1. July 13, 2014 at 2:27 PM

    Great post!! I agree with you here. Blogs are opinion-based and no blogger should ever be penalized, or have people unfollow them for expressing their opinions. After all, when people post things like, “I can’t believe X said Y and I just don’t believe in that. Unfollowing,” they too, are expressing an opinion. Unfortunately, once they’ve un-followed, un-subscribed or whatever else they can “un,” we, as bloggers can’t undo the potentially hurtful things they’ve said. People need to re-learn tolerance, as it seems to be something people have forgotten over time.

    1. July 15, 2014 at 8:40 AM

      Thank you! I think that I can understand if someone chooses to unfollow me based on my opinions ( that’s their right you know ), but what I don’t understand is all that extra crap where they try to shame the person. Like ” Totally cannot believe you support this cause, so disappointed, unfollowing ” and that’s like the tip of the iceberg. I’ve seen people get downright hateful and that’s what I think is unnecessary. If you don’t believe how I believe, that’s fine, you know, but there’s no need to hate me for it. that’s the part I don’t get.

  2. Valerie
    July 13, 2014 at 9:23 PM

    When I read a blog, I want to read about the specific topic the blogger posts about i.e. make up, gardening, etc. With that being said, since it is your blog, you have the right to post about *whatever* you want. If I feel like a blog is going in a direction I’m not interested in or whatever I might take a break from it, only read it occasionally or stop reading it altogether. I also don’t feel the need to criticize the blogger for it either. Just my two cents 🙂 Love your blog, btw!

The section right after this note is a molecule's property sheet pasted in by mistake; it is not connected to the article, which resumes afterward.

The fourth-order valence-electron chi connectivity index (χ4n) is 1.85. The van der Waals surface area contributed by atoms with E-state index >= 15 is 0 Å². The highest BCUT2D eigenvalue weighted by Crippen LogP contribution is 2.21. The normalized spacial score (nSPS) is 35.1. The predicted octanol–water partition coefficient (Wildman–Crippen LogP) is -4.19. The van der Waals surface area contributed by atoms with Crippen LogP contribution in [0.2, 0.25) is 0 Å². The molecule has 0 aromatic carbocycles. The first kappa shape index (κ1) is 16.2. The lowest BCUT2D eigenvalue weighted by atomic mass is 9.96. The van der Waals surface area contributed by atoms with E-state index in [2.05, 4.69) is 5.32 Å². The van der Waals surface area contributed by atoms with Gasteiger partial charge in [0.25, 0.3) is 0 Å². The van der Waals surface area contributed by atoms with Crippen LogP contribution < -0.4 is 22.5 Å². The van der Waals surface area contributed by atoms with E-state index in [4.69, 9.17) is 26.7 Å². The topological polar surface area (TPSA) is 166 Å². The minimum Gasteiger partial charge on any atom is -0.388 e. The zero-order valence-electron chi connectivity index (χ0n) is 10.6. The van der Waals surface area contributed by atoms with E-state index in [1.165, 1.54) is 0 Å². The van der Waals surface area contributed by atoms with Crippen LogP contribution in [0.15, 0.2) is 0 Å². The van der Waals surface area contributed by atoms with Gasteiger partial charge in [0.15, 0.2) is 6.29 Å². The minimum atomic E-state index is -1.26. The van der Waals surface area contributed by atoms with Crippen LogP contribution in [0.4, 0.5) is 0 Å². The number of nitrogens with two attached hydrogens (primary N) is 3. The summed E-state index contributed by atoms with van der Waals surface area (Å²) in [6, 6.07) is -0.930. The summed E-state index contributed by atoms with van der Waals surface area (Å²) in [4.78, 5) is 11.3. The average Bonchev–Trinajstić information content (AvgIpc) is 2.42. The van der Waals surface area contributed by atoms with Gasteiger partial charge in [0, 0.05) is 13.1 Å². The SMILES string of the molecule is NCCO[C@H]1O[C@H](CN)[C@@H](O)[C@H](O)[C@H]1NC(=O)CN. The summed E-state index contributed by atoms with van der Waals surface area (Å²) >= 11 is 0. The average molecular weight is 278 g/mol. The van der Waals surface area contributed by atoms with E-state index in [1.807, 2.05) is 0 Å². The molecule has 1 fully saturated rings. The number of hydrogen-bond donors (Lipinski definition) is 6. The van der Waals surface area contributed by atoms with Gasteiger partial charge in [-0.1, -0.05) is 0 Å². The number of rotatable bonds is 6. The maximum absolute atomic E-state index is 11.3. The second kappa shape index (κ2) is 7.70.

1. July 15, 2014 at 8:43 AM

      I definitely understand where you’re coming from. That’s, of course, your right as a reader you know. I don’t expect people to follow me who are not interested in what I post. That defeats the purpose. Of course, I think if your blog is about fashion or beauty then that’s what your blog, for the most part, should be about. Which is why I try to keep posts about blogging to a minimum. But I do want to comment on things sometimes and so I do. And I’m happy there are people out there who don’t take my thoughts personally because they’re just that. my thoughts. Thanks so much for commenting and enjoying my blog – it means a lot to me!

  3. July 16, 2014 at 6:17 AM

    I agree that we should be able to talk about our own opinions when it comes to our blog. I think that if we don’t inject a certain degree of opinions or viewpoints to a post then they become to bland and ‘samey’. The most controversial post I ever posted was this: http://thedailyluxe.blogspot.com.au/2014/04/why-are-you-allowed-to-love-your-curves.html It was basically about the fact that it’s ok to call naturally thin girls ‘anorexic’, but if we call someone morbidly obese fat we are seen as ‘fattist’. I know this post upset one of my friends, who was a plus sized blogger, but it also inspired other readers. For example, I was contacted by a young girl from Sudan who said she found my article inspiring. I think as long as you are sure the messages you are putting across are not dangerous and too controversial, putting across your opinion is what makes your post unique. And they start a conversation- just as your post here has!!

    Rachel xx